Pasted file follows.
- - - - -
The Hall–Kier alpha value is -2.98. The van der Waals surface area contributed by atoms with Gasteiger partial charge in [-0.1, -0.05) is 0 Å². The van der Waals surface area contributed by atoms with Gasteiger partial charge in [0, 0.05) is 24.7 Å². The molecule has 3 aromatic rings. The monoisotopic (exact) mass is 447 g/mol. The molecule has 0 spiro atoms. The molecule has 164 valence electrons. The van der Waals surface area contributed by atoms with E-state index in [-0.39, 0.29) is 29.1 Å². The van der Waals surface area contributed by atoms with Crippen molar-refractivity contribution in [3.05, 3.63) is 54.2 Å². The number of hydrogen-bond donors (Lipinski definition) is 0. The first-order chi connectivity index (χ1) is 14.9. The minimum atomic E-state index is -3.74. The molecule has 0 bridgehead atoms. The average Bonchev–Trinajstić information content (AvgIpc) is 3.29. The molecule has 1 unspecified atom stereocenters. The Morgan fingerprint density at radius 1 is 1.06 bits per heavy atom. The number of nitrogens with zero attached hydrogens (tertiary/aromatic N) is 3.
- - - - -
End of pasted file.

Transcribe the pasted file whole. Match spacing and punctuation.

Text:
The Hall–Kier alpha value is -2.98. The van der Waals surface area contributed by atoms with Gasteiger partial charge in [-0.1, -0.05) is 0 Å². The van der Waals surface area contributed by atoms with Gasteiger partial charge in [0, 0.05) is 24.7 Å². The molecule has 3 aromatic rings. The monoisotopic (exact) mass is 447 g/mol. The molecule has 0 spiro atoms. The molecule has 164 valence electrons. The van der Waals surface area contributed by atoms with E-state index in [-0.39, 0.29) is 29.1 Å². The van der Waals surface area contributed by atoms with Crippen molar-refractivity contribution in [3.05, 3.63) is 54.2 Å². The number of hydrogen-bond donors (Lipinski definition) is 0. The first-order chi connectivity index (χ1) is 14.9. The minimum atomic E-state index is -3.74. The molecule has 0 bridgehead atoms. The average Bonchev–Trinajstić information content (AvgIpc) is 3.29. The molecule has 1 unspecified atom stereocenters. The Morgan fingerprint density at radius 1 is 1.06 bits per heavy atom. The number of nitrogens with zero attached hydrogens (tertiary/aromatic N) is 3.